Gadgets buffalo-bridge

Published on December 3rd, 2012 | by Greg


Buffalo Three: AirStation AC1300/ N450 Wireless Bridge Blazes

We recommend a primer: if you haven’t already, please check out our article on the Buffalo AirStation Wireless Dual-Band Router. We’ll wait. And when you come back, we’ll tell you all about why you shouldn’t really get one of these bridges without the router to pair it with. These Buffalo networking devices go together like fine wine and cheese, if there were a wine or cheese that pretty much required the companion to work well.

Now you’ve read up on the basics of 802.11ac, and know the essentials- your house probably contains only devices that support the current standard 802.11n or earlier ones like 802.a/b/g. The new standard is in draft-status, which means it won’t be widely supported until late next year. Thus, anything that runs 802.11ac is a sort of a beta product, something that might or might not play nicely with other 802.11ac networking gear a dozen or so months from now. It can help to wait, but if you’re looking for the fastest, highest-speed wireless tech available- and don’t mind paying a bit more or wading through some troublesome interfaces- then we’ve got just the ticket. You need to get the router we mentioned above, as well as the Buffalo AirStation AC1300/ N450 Wireless Bridge (also known formally as the WLI-H4-D1300).

This is also a dual-band device that is totally backwards-compatible, and can run perfectly adequately with any old wireless router, added into your existing infrastructure. You can upgrade piecemeal if you need, and grab this one or the router first and add the other later. But for maximum speeds and an optimal experience, you’ll need both pieces of the puzzle. In fact, this was the only 802.11ac device we tested, and it worked wonders- once properly configured, we hit maximum speeds of 350 Mbps. This is unheard-of, and means that cables really can be a thing of the past- our peak direct connections through gigabit ethernet through CAT-6 wiring get nearer to 120 Mbps typically, and most computer equipment can only read or write at speeds around (or less!) than that.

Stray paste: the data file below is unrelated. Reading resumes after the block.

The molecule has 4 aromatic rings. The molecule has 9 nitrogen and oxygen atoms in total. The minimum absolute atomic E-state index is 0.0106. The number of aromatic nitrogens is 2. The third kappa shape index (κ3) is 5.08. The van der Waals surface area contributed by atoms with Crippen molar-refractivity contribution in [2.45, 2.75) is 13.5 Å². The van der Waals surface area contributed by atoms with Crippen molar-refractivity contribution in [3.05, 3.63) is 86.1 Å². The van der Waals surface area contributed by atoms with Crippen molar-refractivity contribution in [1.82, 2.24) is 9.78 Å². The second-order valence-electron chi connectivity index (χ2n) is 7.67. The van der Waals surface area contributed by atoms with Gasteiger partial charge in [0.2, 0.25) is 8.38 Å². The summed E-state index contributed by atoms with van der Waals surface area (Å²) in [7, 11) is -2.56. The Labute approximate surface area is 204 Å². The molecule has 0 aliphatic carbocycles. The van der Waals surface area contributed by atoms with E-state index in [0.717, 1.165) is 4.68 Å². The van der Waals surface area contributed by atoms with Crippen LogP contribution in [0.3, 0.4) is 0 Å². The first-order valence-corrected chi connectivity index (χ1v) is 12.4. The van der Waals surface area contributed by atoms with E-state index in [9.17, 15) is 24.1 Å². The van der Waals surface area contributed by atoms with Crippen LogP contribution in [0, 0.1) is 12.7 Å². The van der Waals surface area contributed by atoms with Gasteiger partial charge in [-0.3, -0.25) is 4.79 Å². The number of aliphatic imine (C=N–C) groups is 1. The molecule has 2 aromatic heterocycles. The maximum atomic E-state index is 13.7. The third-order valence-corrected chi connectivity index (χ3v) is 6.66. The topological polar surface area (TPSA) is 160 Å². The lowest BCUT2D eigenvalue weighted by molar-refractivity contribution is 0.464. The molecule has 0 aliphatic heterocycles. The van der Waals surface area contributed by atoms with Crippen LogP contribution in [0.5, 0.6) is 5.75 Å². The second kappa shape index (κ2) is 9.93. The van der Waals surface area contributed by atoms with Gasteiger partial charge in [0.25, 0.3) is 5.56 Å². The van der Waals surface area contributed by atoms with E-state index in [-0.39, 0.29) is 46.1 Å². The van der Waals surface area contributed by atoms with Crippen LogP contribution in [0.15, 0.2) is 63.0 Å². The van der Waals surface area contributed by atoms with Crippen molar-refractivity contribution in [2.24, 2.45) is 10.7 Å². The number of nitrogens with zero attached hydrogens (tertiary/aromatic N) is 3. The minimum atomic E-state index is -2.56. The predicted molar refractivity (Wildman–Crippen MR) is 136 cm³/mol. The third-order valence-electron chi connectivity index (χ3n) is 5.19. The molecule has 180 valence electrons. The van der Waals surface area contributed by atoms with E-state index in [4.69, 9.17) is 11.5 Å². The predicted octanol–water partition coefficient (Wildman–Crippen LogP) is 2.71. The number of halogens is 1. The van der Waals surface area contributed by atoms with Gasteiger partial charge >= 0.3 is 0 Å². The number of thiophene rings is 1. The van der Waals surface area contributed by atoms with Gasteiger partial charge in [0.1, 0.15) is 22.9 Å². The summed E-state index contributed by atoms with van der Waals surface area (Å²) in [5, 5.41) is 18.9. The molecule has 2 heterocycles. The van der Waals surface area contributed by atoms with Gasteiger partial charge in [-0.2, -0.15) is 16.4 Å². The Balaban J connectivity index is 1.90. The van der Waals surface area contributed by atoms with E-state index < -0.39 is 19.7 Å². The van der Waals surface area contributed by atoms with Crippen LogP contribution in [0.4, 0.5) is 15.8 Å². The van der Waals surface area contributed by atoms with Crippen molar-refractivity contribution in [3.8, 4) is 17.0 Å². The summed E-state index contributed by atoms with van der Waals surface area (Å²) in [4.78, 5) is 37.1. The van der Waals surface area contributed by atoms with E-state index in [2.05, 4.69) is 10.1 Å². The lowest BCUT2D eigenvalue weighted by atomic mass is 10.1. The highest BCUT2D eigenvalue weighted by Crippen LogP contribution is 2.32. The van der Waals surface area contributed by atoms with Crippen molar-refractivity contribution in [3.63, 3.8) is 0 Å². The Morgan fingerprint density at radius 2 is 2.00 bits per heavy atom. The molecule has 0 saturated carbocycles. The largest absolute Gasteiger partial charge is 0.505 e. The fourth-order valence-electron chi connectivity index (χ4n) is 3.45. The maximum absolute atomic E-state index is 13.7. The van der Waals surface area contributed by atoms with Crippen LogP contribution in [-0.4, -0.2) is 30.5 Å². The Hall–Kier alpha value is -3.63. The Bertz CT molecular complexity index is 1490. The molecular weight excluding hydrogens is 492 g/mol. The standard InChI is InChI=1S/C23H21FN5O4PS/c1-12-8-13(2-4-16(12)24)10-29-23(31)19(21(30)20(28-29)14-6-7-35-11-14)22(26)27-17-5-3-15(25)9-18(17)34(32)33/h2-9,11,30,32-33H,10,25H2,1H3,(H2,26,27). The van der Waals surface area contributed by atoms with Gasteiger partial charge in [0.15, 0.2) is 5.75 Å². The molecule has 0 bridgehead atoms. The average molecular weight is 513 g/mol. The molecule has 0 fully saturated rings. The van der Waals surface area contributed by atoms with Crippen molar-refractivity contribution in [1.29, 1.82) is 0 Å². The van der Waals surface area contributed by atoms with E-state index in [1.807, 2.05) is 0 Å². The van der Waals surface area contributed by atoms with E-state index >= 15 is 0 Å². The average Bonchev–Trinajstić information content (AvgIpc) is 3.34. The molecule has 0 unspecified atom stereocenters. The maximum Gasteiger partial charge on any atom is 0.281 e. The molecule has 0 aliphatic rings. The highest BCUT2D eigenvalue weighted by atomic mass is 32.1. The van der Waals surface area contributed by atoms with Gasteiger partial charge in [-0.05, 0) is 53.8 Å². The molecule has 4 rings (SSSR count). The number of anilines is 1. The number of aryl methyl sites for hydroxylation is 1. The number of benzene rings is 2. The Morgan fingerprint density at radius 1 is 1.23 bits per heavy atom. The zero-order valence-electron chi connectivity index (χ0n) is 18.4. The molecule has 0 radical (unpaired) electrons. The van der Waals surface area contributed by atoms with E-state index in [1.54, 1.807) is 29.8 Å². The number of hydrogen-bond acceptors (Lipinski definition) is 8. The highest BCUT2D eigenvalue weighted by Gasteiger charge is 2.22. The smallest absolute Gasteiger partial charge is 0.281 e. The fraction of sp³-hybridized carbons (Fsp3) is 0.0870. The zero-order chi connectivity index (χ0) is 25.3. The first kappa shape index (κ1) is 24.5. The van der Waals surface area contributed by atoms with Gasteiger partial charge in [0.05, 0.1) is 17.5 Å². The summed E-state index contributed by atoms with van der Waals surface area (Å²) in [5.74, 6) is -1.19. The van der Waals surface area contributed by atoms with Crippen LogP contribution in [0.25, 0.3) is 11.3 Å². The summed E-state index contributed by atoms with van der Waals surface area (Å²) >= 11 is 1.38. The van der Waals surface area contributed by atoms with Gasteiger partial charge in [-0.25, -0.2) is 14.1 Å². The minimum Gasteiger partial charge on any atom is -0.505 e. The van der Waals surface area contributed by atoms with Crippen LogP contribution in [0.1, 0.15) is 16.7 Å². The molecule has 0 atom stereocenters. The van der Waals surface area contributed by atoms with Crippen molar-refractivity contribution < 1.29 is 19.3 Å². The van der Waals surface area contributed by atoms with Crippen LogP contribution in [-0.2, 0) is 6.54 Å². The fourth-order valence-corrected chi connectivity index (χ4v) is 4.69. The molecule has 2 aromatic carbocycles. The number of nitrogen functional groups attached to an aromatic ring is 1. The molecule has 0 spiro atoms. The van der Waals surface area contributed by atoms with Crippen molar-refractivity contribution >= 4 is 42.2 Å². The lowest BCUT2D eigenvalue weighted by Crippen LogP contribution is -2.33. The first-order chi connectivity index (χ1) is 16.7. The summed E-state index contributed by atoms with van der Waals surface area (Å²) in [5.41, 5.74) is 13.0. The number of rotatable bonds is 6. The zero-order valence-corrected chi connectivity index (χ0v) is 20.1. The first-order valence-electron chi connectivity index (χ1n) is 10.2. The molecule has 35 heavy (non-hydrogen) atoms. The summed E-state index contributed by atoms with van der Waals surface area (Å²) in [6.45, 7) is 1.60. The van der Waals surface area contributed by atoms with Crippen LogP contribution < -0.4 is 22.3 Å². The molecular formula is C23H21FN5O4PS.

We plugged in the bridge placed about 50 feet away through a wall, did some configuration to connect it to the router, and set it to use the 80Mhz channel. We then used CAT-6 cables to connect to our Xbox 360, PS3, and AppleTV media center. What we found was download speeds cut down by an incredible factor, dropping by around half in most cases, versus using the various built-in networking adapters to connect to a wireless-N router. Of course, reduced noise/interference might play a small role, but we couldn’t help but be impressed. DLC content was a piece of cake to download, as were console updates- no more interminable waiting for an update to a game or the dashboard, and now finally a reasonable way to actually buy full-size games from the cloud. Xbox Live also performed better; Netflix and Hulu streaming were faster and more stable, no drop-outs or were audio lag that could happen occasionally before.

It’s not cheap – in fact, the bridge is at press time more expensive than the router. It’ll cost you about $160, available online, and we did love this one- in conjunction with Buffalo’s router. It’s a powerful, hyper-speed bridge, and for that alone has our respect. It’s not necessarily easier to configure than the router, but firmware tools are less critical with bridges in our experience. And we could just literally press a button and get a setup that worked well.

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About the Author

Greg dreamed up the idea for the Truly Network while living in Hawaii, which began with a single site called TrulyObscure. In 2010, when advertisers and readers were requesting coverage beyond the scope of that site, TrulyNet was launched, reaching a broader audience over a variety of niche sites. Formerly the head technology correspondent for the Des Moines Register at age 16, he has since lived and worked in five states and two countries, helping a list of organizations and companies that includes the United States Census Bureau, TripAdvisor, Events Photo Group, Berlitz, and Computer Geeks. He also served as the Content Strategy Manager for HearPlanet, a multi-platform app that has reached over a million users and has been featured in the New York Times, Hemispheres Magazine, National Geographic Adventure, Fox Business News, PC Magazine, and even Appleā€™s own iPhone ads. Greg has written as a restaurant critic and feature journalist for a number of national and international publications, including City Weekend Magazine, Red Egg Magazine, the Newton Daily News, Capital Change Magazine, and an arm of China Daily, Beijing Weekend. In addition, he has served as a consulting editor for the Foreign Language Press of Beijing, as well as a writer and editor for the George Washington University Hatchet, the school newspaper of his alma mater. Originally from Iowa, Greg is currently living in the West Village of Manhattan.

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